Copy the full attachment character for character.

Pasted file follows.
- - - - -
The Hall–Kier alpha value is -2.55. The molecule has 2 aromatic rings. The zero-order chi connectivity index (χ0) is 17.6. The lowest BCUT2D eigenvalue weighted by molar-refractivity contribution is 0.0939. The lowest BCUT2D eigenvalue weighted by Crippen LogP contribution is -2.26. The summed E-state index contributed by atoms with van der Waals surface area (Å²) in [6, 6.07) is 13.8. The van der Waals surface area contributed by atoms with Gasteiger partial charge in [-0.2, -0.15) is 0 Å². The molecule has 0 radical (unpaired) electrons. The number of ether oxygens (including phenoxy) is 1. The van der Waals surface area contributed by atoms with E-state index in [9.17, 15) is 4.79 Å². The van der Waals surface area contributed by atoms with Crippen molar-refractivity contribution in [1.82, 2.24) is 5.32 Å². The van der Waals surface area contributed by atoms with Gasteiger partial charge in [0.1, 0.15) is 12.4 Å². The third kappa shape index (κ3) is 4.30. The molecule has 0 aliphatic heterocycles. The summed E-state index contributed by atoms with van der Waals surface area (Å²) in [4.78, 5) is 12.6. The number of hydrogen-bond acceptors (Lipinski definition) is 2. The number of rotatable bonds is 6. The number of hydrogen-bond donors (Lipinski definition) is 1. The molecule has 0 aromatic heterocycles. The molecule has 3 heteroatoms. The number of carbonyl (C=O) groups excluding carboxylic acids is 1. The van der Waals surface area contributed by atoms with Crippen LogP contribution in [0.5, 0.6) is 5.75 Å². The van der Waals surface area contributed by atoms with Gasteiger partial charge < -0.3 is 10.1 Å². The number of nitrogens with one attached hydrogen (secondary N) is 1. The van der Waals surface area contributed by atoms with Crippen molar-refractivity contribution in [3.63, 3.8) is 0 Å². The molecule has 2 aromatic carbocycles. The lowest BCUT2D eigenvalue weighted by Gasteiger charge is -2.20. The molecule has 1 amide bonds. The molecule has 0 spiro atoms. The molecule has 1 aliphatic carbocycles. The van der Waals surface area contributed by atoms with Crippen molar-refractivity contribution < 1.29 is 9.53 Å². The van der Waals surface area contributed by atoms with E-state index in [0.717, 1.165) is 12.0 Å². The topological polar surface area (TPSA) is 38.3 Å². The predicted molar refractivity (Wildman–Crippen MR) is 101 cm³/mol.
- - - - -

The Hall–Kier alpha value is -2.55. The molecule has 2 aromatic rings. The zero-order chi connectivity index (χ0) is 17.6. The lowest BCUT2D eigenvalue weighted by molar-refractivity contribution is 0.0939. The lowest BCUT2D eigenvalue weighted by Crippen LogP contribution is -2.26. The summed E-state index contributed by atoms with van der Waals surface area (Å²) in [6, 6.07) is 13.8. The van der Waals surface area contributed by atoms with Gasteiger partial charge in [-0.2, -0.15) is 0 Å². The molecule has 0 radical (unpaired) electrons. The number of ether oxygens (including phenoxy) is 1. The van der Waals surface area contributed by atoms with E-state index in [9.17, 15) is 4.79 Å². The van der Waals surface area contributed by atoms with Crippen molar-refractivity contribution in [1.82, 2.24) is 5.32 Å². The van der Waals surface area contributed by atoms with Gasteiger partial charge in [0.1, 0.15) is 12.4 Å². The third kappa shape index (κ3) is 4.30. The molecule has 0 aliphatic heterocycles. The summed E-state index contributed by atoms with van der Waals surface area (Å²) in [4.78, 5) is 12.6. The number of hydrogen-bond acceptors (Lipinski definition) is 2. The number of rotatable bonds is 6. The number of hydrogen-bond donors (Lipinski definition) is 1. The molecule has 0 aromatic heterocycles. The molecule has 3 heteroatoms. The number of carbonyl (C=O) groups excluding carboxylic acids is 1. The van der Waals surface area contributed by atoms with Crippen LogP contribution in [0.5, 0.6) is 5.75 Å². The van der Waals surface area contributed by atoms with Gasteiger partial charge < -0.3 is 10.1 Å². The number of nitrogens with one attached hydrogen (secondary N) is 1. The van der Waals surface area contributed by atoms with Crippen molar-refractivity contribution in [3.63, 3.8) is 0 Å². The molecule has 2 aromatic carbocycles. The lowest BCUT2D eigenvalue weighted by Gasteiger charge is -2.20. The molecule has 1 amide bonds. The molecule has 0 spiro atoms. The molecule has 1 aliphatic carbocycles. The van der Waals surface area contributed by atoms with Crippen molar-refractivity contribution < 1.29 is 9.53 Å². The van der Waals surface area contributed by atoms with E-state index in [0.717, 1.165) is 12.0 Å². The topological polar surface area (TPSA) is 38.3 Å². The predicted molar refractivity (Wildman–Crippen MR) is 101 cm³/mol.